Recess is a highlight of the school day for most kids, but it can also be the most dangerous. Injuries that occur on a swing, climber or slide can be as, if not more, severe than a bike or auto accident. According to the Centers for Disease Control and Prevention (CDC), about 45 percent of playground accidents cause severe injuries: think fractures, concussions, and internal injuries, among others. About 75 percent of injuries occur on public playgrounds, the CDC noted. Children are also especially vulnerable to emotional injuries.
There are many causes of playground injuries; therefore, a number of parties could be found liable. In Oakland, heavily used, undermaintained playgrounds could contain old, possibly deteriorated equipment, with rusted metal, rotting wood or sharp edges. A playground may or may not include a soft falling surface. Astro Park's playground, for example, sits on a floor of springy rubber, which helps soften the blow if a child falls.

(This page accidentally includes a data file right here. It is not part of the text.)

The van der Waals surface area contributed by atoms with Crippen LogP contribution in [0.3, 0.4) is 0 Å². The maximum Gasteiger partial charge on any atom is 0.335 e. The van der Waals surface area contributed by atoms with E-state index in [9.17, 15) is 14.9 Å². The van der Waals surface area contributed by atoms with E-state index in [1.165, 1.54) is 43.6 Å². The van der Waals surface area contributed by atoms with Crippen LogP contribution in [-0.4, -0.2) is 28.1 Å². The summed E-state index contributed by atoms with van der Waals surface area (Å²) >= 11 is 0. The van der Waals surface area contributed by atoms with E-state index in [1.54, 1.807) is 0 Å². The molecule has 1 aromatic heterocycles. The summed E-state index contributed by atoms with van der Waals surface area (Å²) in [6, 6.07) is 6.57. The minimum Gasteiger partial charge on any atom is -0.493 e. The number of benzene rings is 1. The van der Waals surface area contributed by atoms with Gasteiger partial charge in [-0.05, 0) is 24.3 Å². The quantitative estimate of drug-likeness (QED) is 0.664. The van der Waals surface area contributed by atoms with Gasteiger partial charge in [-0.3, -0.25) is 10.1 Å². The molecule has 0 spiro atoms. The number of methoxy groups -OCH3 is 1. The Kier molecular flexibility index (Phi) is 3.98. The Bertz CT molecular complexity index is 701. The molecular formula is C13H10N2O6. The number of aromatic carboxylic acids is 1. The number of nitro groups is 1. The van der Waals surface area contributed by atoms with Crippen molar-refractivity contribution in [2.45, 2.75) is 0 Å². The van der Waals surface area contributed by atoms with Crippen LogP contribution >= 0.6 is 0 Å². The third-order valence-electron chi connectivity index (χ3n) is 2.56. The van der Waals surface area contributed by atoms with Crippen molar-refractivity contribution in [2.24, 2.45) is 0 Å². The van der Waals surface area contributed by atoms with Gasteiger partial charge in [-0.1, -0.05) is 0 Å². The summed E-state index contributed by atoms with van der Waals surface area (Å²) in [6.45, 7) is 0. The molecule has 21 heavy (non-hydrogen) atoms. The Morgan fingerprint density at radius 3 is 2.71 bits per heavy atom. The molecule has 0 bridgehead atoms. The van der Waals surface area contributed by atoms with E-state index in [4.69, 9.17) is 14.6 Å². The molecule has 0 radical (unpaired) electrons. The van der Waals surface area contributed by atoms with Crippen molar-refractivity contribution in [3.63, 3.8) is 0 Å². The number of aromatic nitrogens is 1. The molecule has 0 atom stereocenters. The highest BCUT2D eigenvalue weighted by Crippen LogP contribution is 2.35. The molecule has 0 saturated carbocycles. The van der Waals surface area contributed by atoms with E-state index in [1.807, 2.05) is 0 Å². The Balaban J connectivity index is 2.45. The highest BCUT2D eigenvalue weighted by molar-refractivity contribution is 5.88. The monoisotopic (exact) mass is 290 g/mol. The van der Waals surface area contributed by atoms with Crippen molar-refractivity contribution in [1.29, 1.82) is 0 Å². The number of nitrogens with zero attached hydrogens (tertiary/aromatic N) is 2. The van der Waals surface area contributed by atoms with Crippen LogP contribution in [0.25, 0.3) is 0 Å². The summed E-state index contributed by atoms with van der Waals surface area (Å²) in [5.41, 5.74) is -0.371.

Public entities such as cities, counties, and school districts own most local playgrounds. If a child is injured at one of these parks, a parent or guardian must file a claim against the public entity within six months of the occurrence. Even if the injured party is an adult, the six-month time frame applies.
If negligent equipment design caused the injury, the playground manufacturer could be named in a lawsuit. If a daycare or school failed to maintain the equipment, then that business, school or school district could be named. An experienced personal injury lawyer can research whether others have been injured in the same way on the same equipment, which would provide further evidence of a defect or poor maintenance.
Lack of supervision could also contribute to an accident. An adult should be nearby to watch for rough play and risky behavior such as fast running or a triumphant victory pose on top of the climbing igloo. If inadequate supervision plays a role, the supervising adult and his or her employer could be found at fault.
If the injury stems from bullying or a playground fight, then the injured party could sue the parents of the instigator, along with the school or school district for negligent supervision. If the parents of the bully have homeowner's insurance, that coverage may apply. If your child gets injured on the playground, be sure to contact a personal injury lawyer for a consultation.